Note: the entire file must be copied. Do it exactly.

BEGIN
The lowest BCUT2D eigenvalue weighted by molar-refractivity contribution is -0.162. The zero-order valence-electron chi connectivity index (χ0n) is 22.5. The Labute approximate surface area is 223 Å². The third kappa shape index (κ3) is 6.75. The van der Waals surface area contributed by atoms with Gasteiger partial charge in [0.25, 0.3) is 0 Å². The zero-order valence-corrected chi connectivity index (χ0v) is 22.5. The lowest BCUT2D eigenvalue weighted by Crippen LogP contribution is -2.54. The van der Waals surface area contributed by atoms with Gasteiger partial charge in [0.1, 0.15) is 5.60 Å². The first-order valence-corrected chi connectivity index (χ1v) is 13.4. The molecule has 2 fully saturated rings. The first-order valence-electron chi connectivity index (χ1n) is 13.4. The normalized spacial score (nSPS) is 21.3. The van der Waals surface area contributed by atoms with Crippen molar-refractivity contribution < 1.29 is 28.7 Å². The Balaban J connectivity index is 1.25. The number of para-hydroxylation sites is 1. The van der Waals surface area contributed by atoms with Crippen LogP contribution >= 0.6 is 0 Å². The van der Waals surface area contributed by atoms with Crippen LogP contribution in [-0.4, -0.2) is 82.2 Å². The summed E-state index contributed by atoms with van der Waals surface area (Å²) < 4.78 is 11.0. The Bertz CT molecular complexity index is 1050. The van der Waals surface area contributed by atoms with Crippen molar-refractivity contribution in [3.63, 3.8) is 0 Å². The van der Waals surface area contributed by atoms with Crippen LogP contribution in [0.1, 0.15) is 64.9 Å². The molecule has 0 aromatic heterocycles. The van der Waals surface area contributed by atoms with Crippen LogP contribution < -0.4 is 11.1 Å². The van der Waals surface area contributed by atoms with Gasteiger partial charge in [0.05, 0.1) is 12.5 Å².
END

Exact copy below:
The lowest BCUT2D eigenvalue weighted by molar-refractivity contribution is -0.162. The zero-order valence-electron chi connectivity index (χ0n) is 22.5. The Labute approximate surface area is 223 Å². The third kappa shape index (κ3) is 6.75. The van der Waals surface area contributed by atoms with Gasteiger partial charge in [0.25, 0.3) is 0 Å². The zero-order valence-corrected chi connectivity index (χ0v) is 22.5. The lowest BCUT2D eigenvalue weighted by Crippen LogP contribution is -2.54. The van der Waals surface area contributed by atoms with Gasteiger partial charge in [0.1, 0.15) is 5.60 Å². The first-order valence-corrected chi connectivity index (χ1v) is 13.4. The molecule has 2 fully saturated rings. The first-order valence-electron chi connectivity index (χ1n) is 13.4. The normalized spacial score (nSPS) is 21.3. The van der Waals surface area contributed by atoms with Crippen molar-refractivity contribution < 1.29 is 28.7 Å². The Balaban J connectivity index is 1.25. The number of para-hydroxylation sites is 1. The van der Waals surface area contributed by atoms with Crippen LogP contribution >= 0.6 is 0 Å². The van der Waals surface area contributed by atoms with Crippen LogP contribution in [-0.4, -0.2) is 82.2 Å². The summed E-state index contributed by atoms with van der Waals surface area (Å²) < 4.78 is 11.0. The Bertz CT molecular complexity index is 1050. The van der Waals surface area contributed by atoms with Crippen molar-refractivity contribution in [3.63, 3.8) is 0 Å². The van der Waals surface area contributed by atoms with Crippen LogP contribution in [0.1, 0.15) is 64.9 Å². The molecule has 0 aromatic heterocycles. The van der Waals surface area contributed by atoms with Crippen LogP contribution < -0.4 is 11.1 Å². The van der Waals surface area contributed by atoms with Gasteiger partial charge in [0.05, 0.1) is 12.5 Å².